A varsity football and baseball player at Wesleyan University, Gary Tier of Grey Elephant Consulting acknowledges that he hated golf when he was in his first job after college. But four years after his 2002 graduation as an American government and politics major, a client called and invited Tier to join him for a golf game with a potential client.
“I was totally against it,” says Tier. “I had tried golf a few times, but it was slow and didn’t really do it for me.” But he did end up agreeing to play with his client.
Late to the golf course, he remembers running to the first tee and showing up out of breath. “I thought it would be poor etiquette to show up late,” he says.
He did pick up the client, but was still not so hot on golf. “The game itself frustrated me like no other,” he says. “I didn’t understand it, and it was very long.”
But the positives actually balanced out the negatives of the game that day. “I got to spend four and a half hours with the guy, out of the office, in good weather,” Tier says. “I’m a big advocate, because when else are you going to get that kind of time, in that setting, with someone you know?”
So he decided to take the plunge. Thinking about golf and at the same time looking at wedding venues, he decided to join Jasna Polana in Princeton. One reason is that its course is a Tournament Players Course, owned and operated by the PGA, which has a nationwide network of courses. As someone who travels a lot with clients all around the country, Tier explains, he can take clients to courses in other places or send them to courses even if he can’t go with them personally.
At the club, he took lessons with a few pros, but says, “For me, a lot of it was just getting on the course and playing.” To help others get started on golfing, Tier’s firm, based at 100 Overlook Drive, is sponsoring “Swing into Success,” an efficient introduction to golf for new players or a tune up for a regulars, using indoor simulators, Thursday, August 21, 5:30 to 7:30 p.m. at Princeton Country Club, 1 Wheeler Way, off Canal Pointe Boulevard. Cost: $55, includes networking, simulator and instructor time, a light dinner, and two drinks. For more information, call 609-924-1776. To register, go to www.princetonchamber.org.
Tier offers a few tips on how to get started in golf and use it as a springboard to develop and grow a business:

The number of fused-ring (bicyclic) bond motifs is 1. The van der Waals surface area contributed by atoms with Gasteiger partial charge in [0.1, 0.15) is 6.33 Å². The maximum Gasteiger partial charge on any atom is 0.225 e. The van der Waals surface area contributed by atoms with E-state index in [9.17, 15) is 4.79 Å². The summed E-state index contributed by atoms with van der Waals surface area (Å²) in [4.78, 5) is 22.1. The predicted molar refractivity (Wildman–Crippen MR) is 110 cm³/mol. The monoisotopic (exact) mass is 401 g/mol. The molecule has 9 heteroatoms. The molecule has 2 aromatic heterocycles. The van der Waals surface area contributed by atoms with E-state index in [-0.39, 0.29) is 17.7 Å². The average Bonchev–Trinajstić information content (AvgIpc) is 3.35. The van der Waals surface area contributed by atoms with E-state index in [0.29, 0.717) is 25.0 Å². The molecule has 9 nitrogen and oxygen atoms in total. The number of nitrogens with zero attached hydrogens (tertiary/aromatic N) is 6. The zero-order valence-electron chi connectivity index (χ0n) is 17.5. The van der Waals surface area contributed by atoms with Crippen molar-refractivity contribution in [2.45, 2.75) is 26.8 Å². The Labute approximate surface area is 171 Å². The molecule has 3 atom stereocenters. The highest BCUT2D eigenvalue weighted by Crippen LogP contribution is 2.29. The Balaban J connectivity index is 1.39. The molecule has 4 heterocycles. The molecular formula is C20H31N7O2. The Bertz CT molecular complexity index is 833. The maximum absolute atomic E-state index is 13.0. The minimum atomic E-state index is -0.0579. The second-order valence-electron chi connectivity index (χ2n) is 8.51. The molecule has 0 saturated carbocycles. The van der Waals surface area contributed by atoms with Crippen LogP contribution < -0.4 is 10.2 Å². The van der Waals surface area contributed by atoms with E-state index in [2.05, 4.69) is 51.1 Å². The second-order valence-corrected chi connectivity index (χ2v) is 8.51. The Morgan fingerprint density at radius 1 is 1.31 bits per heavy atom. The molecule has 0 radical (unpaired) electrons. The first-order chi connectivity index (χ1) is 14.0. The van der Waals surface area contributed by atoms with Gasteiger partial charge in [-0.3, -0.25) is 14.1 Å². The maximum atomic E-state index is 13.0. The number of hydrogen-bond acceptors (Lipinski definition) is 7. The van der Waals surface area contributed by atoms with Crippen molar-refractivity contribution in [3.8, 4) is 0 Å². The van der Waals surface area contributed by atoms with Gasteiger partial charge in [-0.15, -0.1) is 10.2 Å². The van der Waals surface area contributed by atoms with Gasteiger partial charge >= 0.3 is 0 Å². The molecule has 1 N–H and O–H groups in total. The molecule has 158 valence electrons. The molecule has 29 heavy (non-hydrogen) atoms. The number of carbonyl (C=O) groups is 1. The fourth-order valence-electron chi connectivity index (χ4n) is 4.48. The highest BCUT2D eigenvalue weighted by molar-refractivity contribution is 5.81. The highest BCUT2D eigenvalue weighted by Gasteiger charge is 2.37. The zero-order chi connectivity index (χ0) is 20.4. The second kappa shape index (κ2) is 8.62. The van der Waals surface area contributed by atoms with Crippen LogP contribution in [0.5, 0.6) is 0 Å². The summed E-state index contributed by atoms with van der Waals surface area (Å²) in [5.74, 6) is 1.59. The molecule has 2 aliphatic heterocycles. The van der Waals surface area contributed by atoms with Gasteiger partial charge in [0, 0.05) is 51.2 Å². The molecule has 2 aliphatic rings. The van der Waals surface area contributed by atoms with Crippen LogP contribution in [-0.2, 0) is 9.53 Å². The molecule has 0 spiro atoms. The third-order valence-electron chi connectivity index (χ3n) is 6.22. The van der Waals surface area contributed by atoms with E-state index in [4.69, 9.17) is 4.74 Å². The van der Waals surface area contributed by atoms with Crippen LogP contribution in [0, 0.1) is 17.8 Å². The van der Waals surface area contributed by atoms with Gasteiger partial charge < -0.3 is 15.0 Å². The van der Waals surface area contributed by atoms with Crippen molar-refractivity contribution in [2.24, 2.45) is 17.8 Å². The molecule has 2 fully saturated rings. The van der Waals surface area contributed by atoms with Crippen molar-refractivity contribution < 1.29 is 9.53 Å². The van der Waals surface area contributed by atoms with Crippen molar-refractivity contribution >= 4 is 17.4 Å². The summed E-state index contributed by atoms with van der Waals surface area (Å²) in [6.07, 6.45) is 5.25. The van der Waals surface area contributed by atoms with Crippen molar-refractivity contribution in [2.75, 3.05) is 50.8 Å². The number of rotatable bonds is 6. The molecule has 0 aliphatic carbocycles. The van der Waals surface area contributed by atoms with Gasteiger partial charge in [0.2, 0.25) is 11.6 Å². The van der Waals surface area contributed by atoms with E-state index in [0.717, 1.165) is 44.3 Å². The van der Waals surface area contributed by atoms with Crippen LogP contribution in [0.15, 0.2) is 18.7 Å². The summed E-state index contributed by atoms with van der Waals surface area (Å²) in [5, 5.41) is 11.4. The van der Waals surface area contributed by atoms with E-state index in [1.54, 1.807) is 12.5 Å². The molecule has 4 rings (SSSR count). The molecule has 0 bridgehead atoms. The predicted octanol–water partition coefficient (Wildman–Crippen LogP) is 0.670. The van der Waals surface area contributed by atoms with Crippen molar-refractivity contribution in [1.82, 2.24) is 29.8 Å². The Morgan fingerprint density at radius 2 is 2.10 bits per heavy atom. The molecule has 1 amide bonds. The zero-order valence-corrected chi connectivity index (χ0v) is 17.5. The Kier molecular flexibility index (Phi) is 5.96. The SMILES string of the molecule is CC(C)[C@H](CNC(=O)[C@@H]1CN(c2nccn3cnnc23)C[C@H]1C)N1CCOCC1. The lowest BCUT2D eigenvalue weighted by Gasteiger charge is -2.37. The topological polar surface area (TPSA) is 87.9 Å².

Learn to play. Go get a few lessons as a starting point. “The biggest thing for people to realize is that other people for the most part don’t care about how good you are, so don’t worry about that,” says Tier. He explains that golf is unique in that people are not playing against each other, as they are in basketball or tennis. “We are playing against a course,” he says, noting that this allows people of all skills and age levels to play together.
Get a handle on the etiquette. Golf lessons will also share the dos and don’ts out on the course. Here are a few from Tier: Don’t distract a player who is setting up to hit by getting in their sight line; by coughing, making noise, or moving; or by standing directly behind them (because when they swing, they turn). Know the order, i.e., whoever is farthest away from the hole is the next person to hit. “Pace is probably the most important thing,” says Tier. “It’s okay to not be very good, but you don’t want to be very slow.”
Find your own way of talking (or not talking) business. There are lots of chances to talk, for example, riding in the cart or walking to where the balls are. The most important take-home from the day may be the opportunity to get to know your golf partners. “For me, one of our biggest clients that we picked up — I ended up playing with their CFO,” Tier says. “We played together four times over two years, and I never once asked him about business.” They talked about family and about the industry in general, but, he says, “I never made the ask and promoted what we do.” Nonetheless, he had laid a foundation.
But the golf interactions can also end up being about nuts and bolts. “Sometimes they say hello, and they want to get right into the business part,” Tier says.
Tier graduated from South Brunswick High School. His father has been in sales for his entire career, and his mother in advertising and writing. After college Tier went to work as a customer service rep for Commonwealth Business Media in East Windsor, a publishing and data company. He did this with the thought that he might go to law school and figured the job would just be for the summer. But it turned out he was good with people, clients, and business development, and he stayed for five years.
Then he approached the CEO about buying the product he was working on, a directory called “Forwarders List of Attorneys.” Since the company was largely focused on trade and transportation, he knew that the directory was not something they wanted to grow. So in 2007 Tier bought the directory and founded Tier Publishing.
Several years later some law firm clients approached him to do projects unrelated to the directory. They wanted help developing clientele in the areas where they already did business or opening up an entirely new area of work.
This was the genesis of Grey Elephant Consulting, named for the elephant-themed room of his son, Samuel, who was born in December. Tier’s firm helps its clients develop their businesses and build relationships. Today it is not limited to any industry or business. Tier’s wife, Lanhi, does commercial litigation through the Saldana Law Firm in Forrestal Village.
For now, golf is serving Tier well. “Almost all of our biggest and/or most important clients either started from golf or have been strengthened or grown or further developed from it,” he says. “People are relaxed out of the office and feeling good,” he says. “It’s good for getting to know people and that makes business a lot easier.”